You are here

Nature DOI:10.1038/nature19848

Balancing selection shapes density-dependent foraging behaviour.

Publication TypeJournal Article
Year of Publication2016
AuthorsGreene, JS, Brown, M, Dobosiewicz, M, Ishida, IG, Macosko, EZ, Zhang, X, Butcher, RA, Cline, DJ, McGrath, PT, Bargmann, CI
JournalNature
Volume539
Issue7628
Pages254-258
Date Published2016 11 10
ISSN1476-4687
KeywordsAnimals, Caenorhabditis elegans, Caenorhabditis elegans Proteins, Feeding Behavior, Food, Game Theory, Haplotypes, Hexoses, Indoles, Male, Pheromones, Population Density, Quantitative Trait Loci, Receptors, G-Protein-Coupled, Selection, Genetic, Sensory Receptor Cells, Social Behavior
Abstract

The optimal foraging strategy in a given environment depends on the number of competing individuals and their behavioural strategies. Little is known about the genes and neural circuits that integrate social information into foraging decisions. Here we show that ascaroside pheromones, small glycolipids that signal population density, suppress exploratory foraging in Caenorhabditis elegans, and that heritable variation in this behaviour generates alternative foraging strategies. We find that natural C. elegans isolates differ in their sensitivity to the potent ascaroside icas#9 (IC-asc-C5). A quantitative trait locus (QTL) regulating icas#9 sensitivity includes srx-43, a G-protein-coupled icas#9 receptor that acts in the ASI class of sensory neurons to suppress exploration. Two ancient haplotypes associated with this QTL confer competitive growth advantages that depend on ascaroside secretion, its detection by srx-43 and the distribution of food. These results suggest that balancing selection at the srx-43 locus generates alternative density-dependent behaviours, fulfilling a prediction of foraging game theory.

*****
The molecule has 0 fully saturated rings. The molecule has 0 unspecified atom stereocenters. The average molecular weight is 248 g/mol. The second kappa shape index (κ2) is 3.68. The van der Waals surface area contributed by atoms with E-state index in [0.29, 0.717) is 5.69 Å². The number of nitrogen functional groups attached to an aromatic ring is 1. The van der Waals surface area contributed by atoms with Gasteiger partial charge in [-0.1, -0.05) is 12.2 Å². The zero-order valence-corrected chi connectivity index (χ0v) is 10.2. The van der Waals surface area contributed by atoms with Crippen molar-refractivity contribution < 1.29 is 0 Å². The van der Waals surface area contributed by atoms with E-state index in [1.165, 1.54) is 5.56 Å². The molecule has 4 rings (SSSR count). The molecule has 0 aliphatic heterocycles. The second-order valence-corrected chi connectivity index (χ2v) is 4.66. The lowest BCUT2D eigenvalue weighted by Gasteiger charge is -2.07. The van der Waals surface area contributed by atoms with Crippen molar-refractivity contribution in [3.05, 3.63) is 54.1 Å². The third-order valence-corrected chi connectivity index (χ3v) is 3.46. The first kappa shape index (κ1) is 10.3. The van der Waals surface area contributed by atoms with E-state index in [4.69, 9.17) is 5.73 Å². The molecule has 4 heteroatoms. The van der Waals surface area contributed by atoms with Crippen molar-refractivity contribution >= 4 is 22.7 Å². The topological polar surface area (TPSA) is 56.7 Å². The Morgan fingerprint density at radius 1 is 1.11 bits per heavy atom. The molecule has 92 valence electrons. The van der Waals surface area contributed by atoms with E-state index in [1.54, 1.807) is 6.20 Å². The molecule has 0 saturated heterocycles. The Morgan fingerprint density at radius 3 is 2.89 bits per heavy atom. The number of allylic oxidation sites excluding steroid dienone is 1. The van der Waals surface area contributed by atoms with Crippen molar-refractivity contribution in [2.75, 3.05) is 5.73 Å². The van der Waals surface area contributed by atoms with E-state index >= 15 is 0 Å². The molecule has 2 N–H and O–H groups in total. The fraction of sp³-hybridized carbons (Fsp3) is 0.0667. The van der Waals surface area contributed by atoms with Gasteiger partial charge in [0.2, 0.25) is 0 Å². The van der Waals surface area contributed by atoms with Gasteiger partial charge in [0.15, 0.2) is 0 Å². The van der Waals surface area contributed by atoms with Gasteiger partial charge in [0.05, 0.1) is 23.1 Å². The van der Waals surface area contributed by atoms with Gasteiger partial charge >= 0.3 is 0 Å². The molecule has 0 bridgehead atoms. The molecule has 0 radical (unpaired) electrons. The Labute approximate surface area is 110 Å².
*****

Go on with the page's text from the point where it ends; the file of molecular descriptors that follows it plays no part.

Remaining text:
DOI10.1038/nature19848
Pubmed

http://www.ncbi.nlm.nih.gov/pubmed/27799655?dopt=Abstract

Alternate JournalNature
PubMed ID27799655
PubMed Central IDPMC5161598
Grant List / / Howard Hughes Medical Institute / United States
F30 MH101931 / MH / NIMH NIH HHS / United States
R01 GM114170 / GM / NIGMS NIH HHS / United States